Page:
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Innovative Anemia Test Requires No Needles

PITTSBURGH (KDKA) – Anemia is the most common blood disorder and causes symptoms of weakness, fatigue, poor concentration, irritability, and decreased appetite.

Now, there's a breakthrough, non-invasive way to test for it and it requires no needles.

Anemia is a condition where your body does not have enough oxygen-carrying red blood cells and it affects 1 in 10 women, typically because of iron deficiency.

"I was just really tired all the time," Jamie Szramowski said.

Szramowski would get regular blood draws to check a measure of the red blood cells called hemoglobin.

"It's pretty annoying to be running back and forth to have your blood work drawn. It's much more convenient to have it just done in the office," Szramowski said.

Doctors can monitor the condition with blood work, but now, a new device, about the size of a smart phone, can check your blood, all without a needle stick.

Basically, you put it on the ring finger of the non-dominant hand, press a button and the machine will measure your hemoglobin just by sensing the red blood cells flowing under the fingernail.

In testing, the readings were compared to actual blood work done at the same time and the numbers were comparable.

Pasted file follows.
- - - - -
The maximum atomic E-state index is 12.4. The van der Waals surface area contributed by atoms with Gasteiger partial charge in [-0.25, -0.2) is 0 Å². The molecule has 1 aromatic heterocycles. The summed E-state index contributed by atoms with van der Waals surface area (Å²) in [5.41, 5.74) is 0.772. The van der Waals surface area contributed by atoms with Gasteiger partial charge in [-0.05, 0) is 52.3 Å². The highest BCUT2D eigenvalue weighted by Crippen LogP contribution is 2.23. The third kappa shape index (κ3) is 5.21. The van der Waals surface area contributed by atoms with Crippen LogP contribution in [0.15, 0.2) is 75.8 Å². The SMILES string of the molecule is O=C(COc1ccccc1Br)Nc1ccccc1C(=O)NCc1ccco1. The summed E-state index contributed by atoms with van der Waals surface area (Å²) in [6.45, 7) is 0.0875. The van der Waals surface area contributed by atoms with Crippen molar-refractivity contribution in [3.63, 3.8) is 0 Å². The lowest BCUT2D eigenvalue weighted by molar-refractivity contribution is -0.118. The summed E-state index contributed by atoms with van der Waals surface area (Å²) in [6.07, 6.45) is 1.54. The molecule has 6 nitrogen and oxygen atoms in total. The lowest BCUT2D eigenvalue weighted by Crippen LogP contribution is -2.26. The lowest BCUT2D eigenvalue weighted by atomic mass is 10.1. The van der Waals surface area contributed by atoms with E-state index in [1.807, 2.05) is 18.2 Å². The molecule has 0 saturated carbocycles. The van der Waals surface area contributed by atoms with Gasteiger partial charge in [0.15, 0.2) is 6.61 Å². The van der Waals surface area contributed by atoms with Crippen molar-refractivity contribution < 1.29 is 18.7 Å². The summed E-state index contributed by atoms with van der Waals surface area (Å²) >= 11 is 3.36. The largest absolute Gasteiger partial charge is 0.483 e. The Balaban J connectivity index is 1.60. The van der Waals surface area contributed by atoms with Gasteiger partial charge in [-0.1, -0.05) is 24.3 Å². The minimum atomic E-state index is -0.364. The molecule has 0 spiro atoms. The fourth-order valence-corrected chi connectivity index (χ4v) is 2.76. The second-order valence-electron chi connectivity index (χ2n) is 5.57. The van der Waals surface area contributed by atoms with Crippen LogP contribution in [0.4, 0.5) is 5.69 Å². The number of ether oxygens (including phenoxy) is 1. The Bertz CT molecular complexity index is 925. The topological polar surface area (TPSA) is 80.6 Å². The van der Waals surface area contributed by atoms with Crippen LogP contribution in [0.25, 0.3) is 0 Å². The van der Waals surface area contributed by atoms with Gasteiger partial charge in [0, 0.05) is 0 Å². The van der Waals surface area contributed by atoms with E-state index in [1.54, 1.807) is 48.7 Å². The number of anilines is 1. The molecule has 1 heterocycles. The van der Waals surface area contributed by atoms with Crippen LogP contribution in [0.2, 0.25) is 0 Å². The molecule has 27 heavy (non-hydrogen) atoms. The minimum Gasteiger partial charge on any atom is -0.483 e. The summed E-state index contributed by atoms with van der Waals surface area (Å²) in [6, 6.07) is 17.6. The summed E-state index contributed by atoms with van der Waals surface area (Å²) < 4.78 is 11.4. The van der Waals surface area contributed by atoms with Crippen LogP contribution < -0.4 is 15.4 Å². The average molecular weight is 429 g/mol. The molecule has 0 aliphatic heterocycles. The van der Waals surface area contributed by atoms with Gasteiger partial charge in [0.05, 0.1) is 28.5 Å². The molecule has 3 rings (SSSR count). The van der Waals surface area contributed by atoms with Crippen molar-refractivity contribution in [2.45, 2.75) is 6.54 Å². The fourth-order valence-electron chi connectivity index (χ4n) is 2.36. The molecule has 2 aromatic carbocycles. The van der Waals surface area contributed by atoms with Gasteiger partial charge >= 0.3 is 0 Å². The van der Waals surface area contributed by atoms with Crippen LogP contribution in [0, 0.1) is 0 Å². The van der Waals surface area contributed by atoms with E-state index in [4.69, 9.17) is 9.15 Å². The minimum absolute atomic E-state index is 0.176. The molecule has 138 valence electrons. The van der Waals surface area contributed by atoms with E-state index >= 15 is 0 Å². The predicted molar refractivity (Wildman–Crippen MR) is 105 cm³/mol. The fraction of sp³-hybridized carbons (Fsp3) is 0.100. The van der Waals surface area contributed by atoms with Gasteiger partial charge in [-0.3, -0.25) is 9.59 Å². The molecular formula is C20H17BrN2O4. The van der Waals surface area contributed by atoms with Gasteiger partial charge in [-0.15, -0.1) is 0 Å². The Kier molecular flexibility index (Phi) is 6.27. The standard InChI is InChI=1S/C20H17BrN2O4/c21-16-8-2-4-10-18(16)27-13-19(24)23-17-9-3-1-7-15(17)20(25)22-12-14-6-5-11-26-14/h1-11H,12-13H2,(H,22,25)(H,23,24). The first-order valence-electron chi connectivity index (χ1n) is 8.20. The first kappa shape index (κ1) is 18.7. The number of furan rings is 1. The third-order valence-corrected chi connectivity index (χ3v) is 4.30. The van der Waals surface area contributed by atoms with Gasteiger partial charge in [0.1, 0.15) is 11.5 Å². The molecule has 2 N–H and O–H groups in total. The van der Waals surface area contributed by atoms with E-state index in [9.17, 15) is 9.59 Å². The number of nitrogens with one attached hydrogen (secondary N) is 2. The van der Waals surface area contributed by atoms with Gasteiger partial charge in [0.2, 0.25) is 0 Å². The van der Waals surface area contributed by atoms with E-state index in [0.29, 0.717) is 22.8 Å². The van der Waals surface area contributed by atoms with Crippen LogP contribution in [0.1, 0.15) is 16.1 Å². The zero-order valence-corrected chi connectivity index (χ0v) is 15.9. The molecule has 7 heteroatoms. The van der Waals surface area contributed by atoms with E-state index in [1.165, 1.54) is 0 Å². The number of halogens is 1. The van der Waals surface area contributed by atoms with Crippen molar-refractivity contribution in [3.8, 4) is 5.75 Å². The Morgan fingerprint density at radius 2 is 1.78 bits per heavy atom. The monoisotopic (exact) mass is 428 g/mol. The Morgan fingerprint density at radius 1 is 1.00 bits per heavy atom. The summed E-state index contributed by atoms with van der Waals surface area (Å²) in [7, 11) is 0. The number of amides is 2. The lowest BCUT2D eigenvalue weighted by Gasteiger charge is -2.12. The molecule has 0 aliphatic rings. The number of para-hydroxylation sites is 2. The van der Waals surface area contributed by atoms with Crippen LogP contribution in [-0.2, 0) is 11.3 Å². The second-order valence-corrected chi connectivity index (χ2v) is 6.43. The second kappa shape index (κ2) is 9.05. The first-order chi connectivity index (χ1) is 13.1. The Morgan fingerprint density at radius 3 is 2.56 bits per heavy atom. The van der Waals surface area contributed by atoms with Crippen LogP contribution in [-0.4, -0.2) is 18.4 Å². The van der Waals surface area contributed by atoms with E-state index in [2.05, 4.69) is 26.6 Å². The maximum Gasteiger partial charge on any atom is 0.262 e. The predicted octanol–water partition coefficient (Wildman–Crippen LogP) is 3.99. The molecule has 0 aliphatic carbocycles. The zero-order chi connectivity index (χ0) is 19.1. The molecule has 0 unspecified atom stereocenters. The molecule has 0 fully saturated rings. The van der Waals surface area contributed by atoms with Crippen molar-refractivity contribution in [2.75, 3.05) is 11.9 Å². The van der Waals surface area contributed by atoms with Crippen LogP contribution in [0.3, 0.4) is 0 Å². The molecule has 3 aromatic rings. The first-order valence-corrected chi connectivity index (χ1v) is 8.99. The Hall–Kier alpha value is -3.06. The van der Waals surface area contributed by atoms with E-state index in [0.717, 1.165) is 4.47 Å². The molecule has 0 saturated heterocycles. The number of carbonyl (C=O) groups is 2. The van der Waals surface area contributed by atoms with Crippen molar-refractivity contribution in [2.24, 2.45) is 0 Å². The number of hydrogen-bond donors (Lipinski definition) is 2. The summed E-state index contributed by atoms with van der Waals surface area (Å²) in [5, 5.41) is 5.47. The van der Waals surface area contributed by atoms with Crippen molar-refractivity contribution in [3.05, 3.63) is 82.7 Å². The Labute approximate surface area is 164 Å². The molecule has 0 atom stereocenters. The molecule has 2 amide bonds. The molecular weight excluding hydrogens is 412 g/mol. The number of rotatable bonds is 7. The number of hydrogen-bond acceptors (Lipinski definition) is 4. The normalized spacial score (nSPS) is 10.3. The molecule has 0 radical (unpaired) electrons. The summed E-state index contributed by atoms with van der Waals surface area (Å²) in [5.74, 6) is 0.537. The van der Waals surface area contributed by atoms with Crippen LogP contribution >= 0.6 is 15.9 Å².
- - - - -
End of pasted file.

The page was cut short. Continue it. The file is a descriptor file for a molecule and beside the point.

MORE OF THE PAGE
The device came out in January. It has what's called FDA 510 clearance, which means it has been presented to the government agency as a safe and effective device.

Insurance is covering this simple measurement and it's done in the doctor's office.

Local gynecologist Dr. Karen Rehder has been checking about two patients a day, usually young menstruating women worried about how much blood they're losing each month, and older women with medical conditions or treatments that might predispose them to anemia.

"Most of them like it. The only people who don't like it are the ladies that come in with dark red fingernail polish, because it won't work on them, and they're so disappointed we can't do it for them at the time," Dr. Rehder said.

Szramowski is better now, but wishes this testing had been an option for her.

"It was painless, it was simple, and it didn't even take long," Szramowski said.


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